Friday, December 3, 2021

World Bank scolds Botswana over NDPs

Although Botswana’s traditional planning and budgeting systems have served the country well since independence, they are no longer in tune with modern times, so much that there is real risk of not being able to deliver on the projected┬á targets,┬á especially in view of the need to cope with demands presented by the current global┬á financial crisis and dwindling revenues.

Moreover, there is more money going out of state coffers than is practicable to make up for the costs resulting from remunerating a big public service that takes the bulk of the country’s financial resources.

It was observed by the World Bank Group delegation that on formulating the NDPs, no provision was ever made for existing projects, with the result that every NDP since independence has been leaving in its trail a legacy of either dilapidated or incomplete projects.

Michael Stevens, (Financial Management, and AFTFM) of the World Bank Group, said, “A look at the Sectoral Chapters in the NDPs contain no information relating to the costs, such that consequently it was not possible to gather any idea at all as to whether the proposed plans would be affordable.”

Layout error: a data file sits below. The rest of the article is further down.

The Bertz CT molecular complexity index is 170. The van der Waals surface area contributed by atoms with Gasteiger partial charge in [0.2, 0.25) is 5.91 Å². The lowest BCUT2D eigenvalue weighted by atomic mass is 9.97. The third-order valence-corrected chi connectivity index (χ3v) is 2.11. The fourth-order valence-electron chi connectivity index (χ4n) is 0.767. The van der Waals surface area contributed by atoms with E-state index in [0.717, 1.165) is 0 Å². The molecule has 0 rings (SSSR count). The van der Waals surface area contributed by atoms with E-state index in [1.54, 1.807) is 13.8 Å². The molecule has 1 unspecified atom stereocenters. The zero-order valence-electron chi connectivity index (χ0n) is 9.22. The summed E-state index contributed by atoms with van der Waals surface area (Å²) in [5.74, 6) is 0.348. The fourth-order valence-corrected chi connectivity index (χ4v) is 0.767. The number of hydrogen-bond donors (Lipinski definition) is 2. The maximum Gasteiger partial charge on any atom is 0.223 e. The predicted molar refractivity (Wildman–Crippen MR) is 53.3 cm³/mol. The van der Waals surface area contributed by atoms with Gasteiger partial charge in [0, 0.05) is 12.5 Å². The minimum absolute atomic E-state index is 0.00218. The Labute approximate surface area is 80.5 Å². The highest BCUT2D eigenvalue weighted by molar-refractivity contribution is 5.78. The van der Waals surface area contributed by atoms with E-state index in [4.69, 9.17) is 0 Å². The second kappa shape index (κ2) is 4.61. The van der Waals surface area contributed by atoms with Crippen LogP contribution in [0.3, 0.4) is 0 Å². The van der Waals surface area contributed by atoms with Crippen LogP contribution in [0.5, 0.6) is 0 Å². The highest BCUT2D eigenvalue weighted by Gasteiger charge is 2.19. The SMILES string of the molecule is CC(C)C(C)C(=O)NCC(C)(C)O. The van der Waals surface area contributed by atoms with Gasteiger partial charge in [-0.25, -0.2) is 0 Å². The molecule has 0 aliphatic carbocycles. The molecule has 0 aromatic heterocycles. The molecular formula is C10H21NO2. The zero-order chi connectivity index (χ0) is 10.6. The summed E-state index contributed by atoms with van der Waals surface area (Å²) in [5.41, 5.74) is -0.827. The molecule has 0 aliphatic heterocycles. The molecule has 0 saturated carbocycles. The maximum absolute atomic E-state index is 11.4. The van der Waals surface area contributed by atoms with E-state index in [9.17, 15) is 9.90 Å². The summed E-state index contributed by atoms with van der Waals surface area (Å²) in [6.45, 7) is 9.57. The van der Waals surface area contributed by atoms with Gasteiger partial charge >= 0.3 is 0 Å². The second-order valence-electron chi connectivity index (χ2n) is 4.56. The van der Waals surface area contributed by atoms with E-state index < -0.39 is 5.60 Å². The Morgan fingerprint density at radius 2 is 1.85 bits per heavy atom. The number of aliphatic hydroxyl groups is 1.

Worse still, the plans do not have any graphic description and tracking by way of summary tables, gaps (hubs) and consequently unrealistic recurrent costs.

Stevens presented the Botswana Public Expenditure Review Report to officials of the Ministry of Finance and Development Planning (MFDP) and other key stakeholders, who included representative of the Business Advisory Council (BAC) and Dr. Collie Monkge, Coordinator of the National Vision 2016 Council  at the Gaborone Sun Hotel this week.

Under the theme, “Public Expenditure Planning for Sustainability and Growth”, he pointed out that an examination of the dual budgeting system,┬á or what is┬á the same thing as national development plans┬á as used here, showed there has always been underestimation or wrong projections by the Ministries.

Part of the reason was that while the fiscal, developmental aspect of the budget was done from the MFDP, the bulk of matters dealing with performance, the human capital component was the business of an external domain in the form of the Directorate of Public Service Management (DPSM).

“By following a hybrid budget system, Botswana risks falling between two stools, thus may fail to achieve the desired outcomes, especially as she faces her mid-term fiscal challenges and new growth strategy,” said Stevens.

The World Bank official pointed out that rather than try to combine the NDP system with the Integrated Results Based Management System (IRBMS), it would be better for Botswana to restore the former, even though it would still not be the best and, perhaps, “unacceptable to many stakeholders”.

In addition to the finding that recurrent costs are unrestricted, there tends to be inclination towards new projects, with the system being fiscally expansionary, particularly if revenues are buoyant.

“Nobody examines performance of existing service,” concluded Stevens.

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